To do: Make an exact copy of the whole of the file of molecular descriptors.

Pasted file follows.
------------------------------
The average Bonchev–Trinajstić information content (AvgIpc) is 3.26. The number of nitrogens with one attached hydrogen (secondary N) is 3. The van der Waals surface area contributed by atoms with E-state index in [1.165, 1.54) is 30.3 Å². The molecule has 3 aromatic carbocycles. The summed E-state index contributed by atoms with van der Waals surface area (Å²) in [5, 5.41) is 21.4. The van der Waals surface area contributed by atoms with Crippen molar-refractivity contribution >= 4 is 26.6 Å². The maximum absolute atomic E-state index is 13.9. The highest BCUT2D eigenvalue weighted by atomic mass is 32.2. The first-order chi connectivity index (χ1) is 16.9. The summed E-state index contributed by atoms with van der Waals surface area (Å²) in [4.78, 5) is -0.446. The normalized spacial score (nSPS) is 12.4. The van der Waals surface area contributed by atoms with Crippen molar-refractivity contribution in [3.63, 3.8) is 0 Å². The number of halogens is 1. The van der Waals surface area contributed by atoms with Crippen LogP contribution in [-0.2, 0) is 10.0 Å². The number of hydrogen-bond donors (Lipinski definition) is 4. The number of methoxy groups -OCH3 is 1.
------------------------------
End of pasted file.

The average Bonchev–Trinajstić information content (AvgIpc) is 3.26. The number of nitrogens with one attached hydrogen (secondary N) is 3. The van der Waals surface area contributed by atoms with E-state index in [1.165, 1.54) is 30.3 Å². The molecule has 3 aromatic carbocycles. The summed E-state index contributed by atoms with van der Waals surface area (Å²) in [5, 5.41) is 21.4. The van der Waals surface area contributed by atoms with Crippen molar-refractivity contribution >= 4 is 26.6 Å². The maximum absolute atomic E-state index is 13.9. The highest BCUT2D eigenvalue weighted by atomic mass is 32.2. The first-order chi connectivity index (χ1) is 16.9. The summed E-state index contributed by atoms with van der Waals surface area (Å²) in [4.78, 5) is -0.446. The normalized spacial score (nSPS) is 12.4. The van der Waals surface area contributed by atoms with Crippen molar-refractivity contribution in [3.63, 3.8) is 0 Å². The number of halogens is 1. The van der Waals surface area contributed by atoms with Crippen LogP contribution in [-0.2, 0) is 10.0 Å². The number of hydrogen-bond donors (Lipinski definition) is 4. The number of methoxy groups -OCH3 is 1.